Thus, when we celebrate the feast of the Trinity, we are not celebrating just a private relationship that exists among the divine persons, are we? We are not merely onlookers at some supernatural heavenly mystery we profess belief in, but don’t really see its daily connection to our lives. If the doctrine of the Trinity were dropped would it make much difference in our faith practices, religious education, homilies, etc.? Of course it would! The Trinity isn’t just a mystery we ascent to each Sunday when we profess our faith in the Creed. Instead, it expresses how God relates to us and how we, in response, are to relate to God, ourselves and the world around us.
Click here for a link to this Sunday’s readings:
What are humans that you are mindful of them, mere mortals that you care for them?
Psalm 8: 5
Have you ever stopped to contemplate these words? It seems almost too-good-to-be-true that an infinite Creator would place us on such a pedestal. Yet, just in the reading before, God’s Wisdom, who is such a delight for God, finds her delight in the human race. Wisdom, always portrayed as feminine in the Old Testament, was with God from the beginning, before creation. She participated in creation and foreshadows the divine intent to pour out God’s own loving being upon humanity. Both of today’s New Testament readings speak of divine life shared so that humankind can also find delight in God. This is how life is supposed to be!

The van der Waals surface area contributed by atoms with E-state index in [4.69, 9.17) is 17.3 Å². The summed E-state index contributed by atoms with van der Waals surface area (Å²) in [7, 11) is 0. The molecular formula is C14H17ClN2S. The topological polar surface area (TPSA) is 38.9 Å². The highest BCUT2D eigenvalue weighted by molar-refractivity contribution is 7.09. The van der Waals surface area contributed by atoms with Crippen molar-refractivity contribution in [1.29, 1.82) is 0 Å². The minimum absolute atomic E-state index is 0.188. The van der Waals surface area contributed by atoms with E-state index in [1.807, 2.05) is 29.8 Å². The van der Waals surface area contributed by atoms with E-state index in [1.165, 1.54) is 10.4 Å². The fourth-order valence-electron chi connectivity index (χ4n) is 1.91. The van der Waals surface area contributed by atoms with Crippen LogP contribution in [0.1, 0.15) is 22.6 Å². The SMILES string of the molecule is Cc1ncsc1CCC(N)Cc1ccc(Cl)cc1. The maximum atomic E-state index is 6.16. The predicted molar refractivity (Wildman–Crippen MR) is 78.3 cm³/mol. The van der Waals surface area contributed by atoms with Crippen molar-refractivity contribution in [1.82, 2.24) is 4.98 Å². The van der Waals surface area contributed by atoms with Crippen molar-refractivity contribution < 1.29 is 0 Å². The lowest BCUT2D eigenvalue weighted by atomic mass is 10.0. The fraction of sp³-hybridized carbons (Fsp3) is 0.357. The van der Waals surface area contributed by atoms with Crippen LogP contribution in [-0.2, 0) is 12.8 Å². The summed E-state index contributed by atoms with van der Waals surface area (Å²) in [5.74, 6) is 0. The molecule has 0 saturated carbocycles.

The contemplative prayer practiced by the desert mothers and fathers of many centuries ago, and known today as centering prayer, is once again being practiced. The source of centering prayer is the Trinity dwelling in us: the Holy Spirit calling us to consent to God’s presence and action within. This fosters ever-deepening union with Christ, demonstrated in our delight in caring for others. Contemplative prayer is like a rendezvous with the One you love the most. I find that this mindful centering enables me to face life’s difficulties with the assurance of the Holy Spirit at my side. If you would like to try centering prayer, the Cathedral has a group that meets weekly on Tuesday evenings by Zoom, 5-6PM, when Anne Werdel facilitates a Lectio divina prayer service for the coming weekend Gospel. The second group, Just Pray-ers, meets on the first Saturday of every month by Teams, 11AM-12:30PM. This group uses readings from Thomas Merton and other contemporary writers. Two ways for you to reconnect with the One who loves you best and always.